Attorney General Pam Bondi said her office has found more than 100 sites dedicated to raising money for those affected by the massacre Sunday, and it is possible that all are legitimate.
“We just need to go through each one of them,” she said Tuesday.
“Please continue to help. … However, do your due diligence,” Bondi warned.
GoFundMe spokesman Bobby Whithorne said in a statement that funds raised for Orlando victims or for Equality Florida would “not be released until the recipient is identified, verified and vetted.” He said the company had vetted and was in communication with more than 150 campaigns raising money related to the Orlando shooting.
“If a campaign is flagged as fraudulent or the campaign organizer cannot verify how the funds will be distributed, the funds will not be released until a beneficiary is identified and verified,” Whithorne said. “Additionally, in the rare case that a campaign is fraudulent, donors will be refunded.”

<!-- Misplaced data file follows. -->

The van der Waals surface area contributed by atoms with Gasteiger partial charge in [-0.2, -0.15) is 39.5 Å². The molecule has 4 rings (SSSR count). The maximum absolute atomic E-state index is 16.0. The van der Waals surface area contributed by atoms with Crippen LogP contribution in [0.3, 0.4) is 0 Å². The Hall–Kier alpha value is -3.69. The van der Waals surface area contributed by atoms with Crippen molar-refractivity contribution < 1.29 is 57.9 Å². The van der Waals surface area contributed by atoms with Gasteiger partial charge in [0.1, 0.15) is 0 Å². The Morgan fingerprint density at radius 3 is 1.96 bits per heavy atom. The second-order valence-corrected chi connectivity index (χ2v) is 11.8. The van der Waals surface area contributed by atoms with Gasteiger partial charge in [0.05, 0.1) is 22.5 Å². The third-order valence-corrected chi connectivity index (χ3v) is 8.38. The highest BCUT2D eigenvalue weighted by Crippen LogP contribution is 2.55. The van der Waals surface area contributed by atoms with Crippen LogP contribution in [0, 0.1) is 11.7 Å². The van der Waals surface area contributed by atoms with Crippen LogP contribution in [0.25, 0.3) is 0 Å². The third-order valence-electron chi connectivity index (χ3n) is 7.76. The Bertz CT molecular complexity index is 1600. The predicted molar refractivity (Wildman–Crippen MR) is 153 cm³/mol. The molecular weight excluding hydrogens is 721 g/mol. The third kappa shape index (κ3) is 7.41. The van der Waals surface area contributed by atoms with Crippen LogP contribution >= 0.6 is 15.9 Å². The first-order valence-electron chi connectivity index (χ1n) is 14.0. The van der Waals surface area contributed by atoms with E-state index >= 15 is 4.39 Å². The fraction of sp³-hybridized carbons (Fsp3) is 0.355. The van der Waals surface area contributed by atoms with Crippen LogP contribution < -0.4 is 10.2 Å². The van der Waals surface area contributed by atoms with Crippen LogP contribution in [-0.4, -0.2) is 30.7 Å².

Whitehorne said GoFundMe had already “quickly removed a few campaigns who couldn’t verify the connection to the individual,” and it had a team and technical tools operating around the clock on the matter.
Bondi suggested that those wanting to donate should direct their money to established disaster-relief organizations or those registered with the Florida Department of Agriculture. Anyone with concerns, Bondi said, can call her office at 866-9-NO-SCAM.
City officials on Tuesday revealed a website for the One Orlando Fund, oneorlando.org, to raise and receive money to help those families most affected by the shooting. The Walt Disney Co. has already pledged $1 million to the fund. Disney is a major employer in Orlando.
Bondi declined to comment on the status of the investigation into the shooting, but she said a statewide prosecutor in her office was working closely with law enforcement agencies on what she called a “fluid” case. She said she has been focused on procuring victim-relief funds and assessing whether there might be people out there perpetrating fraud.